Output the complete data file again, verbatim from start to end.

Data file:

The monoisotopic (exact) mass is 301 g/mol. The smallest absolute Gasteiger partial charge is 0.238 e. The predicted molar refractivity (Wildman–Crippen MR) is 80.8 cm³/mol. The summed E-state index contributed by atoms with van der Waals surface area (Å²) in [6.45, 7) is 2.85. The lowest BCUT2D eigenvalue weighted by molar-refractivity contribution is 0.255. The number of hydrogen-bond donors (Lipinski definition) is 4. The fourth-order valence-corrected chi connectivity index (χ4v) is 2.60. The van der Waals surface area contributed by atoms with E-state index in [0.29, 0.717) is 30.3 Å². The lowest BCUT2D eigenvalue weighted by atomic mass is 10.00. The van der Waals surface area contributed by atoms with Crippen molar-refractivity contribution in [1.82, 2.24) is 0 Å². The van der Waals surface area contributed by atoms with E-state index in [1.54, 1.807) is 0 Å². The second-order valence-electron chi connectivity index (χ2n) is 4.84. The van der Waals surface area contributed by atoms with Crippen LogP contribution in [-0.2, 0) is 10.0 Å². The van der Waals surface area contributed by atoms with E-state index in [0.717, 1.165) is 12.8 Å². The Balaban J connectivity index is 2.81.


The monoisotopic (exact) mass is 301 g/mol. The smallest absolute Gasteiger partial charge is 0.238 e. The predicted molar refractivity (Wildman–Crippen MR) is 80.8 cm³/mol. The summed E-state index contributed by atoms with van der Waals surface area (Å²) in [6.45, 7) is 2.85. The lowest BCUT2D eigenvalue weighted by molar-refractivity contribution is 0.255. The number of hydrogen-bond donors (Lipinski definition) is 4. The fourth-order valence-corrected chi connectivity index (χ4v) is 2.60. The van der Waals surface area contributed by atoms with E-state index in [0.29, 0.717) is 30.3 Å². The lowest BCUT2D eigenvalue weighted by atomic mass is 10.00. The van der Waals surface area contributed by atoms with Crippen molar-refractivity contribution in [1.82, 2.24) is 0 Å². The van der Waals surface area contributed by atoms with E-state index in [1.54, 1.807) is 0 Å². The second-order valence-electron chi connectivity index (χ2n) is 4.84. The van der Waals surface area contributed by atoms with Crippen LogP contribution in [-0.2, 0) is 10.0 Å². The van der Waals surface area contributed by atoms with E-state index in [0.717, 1.165) is 12.8 Å². The Balaban J connectivity index is 2.81.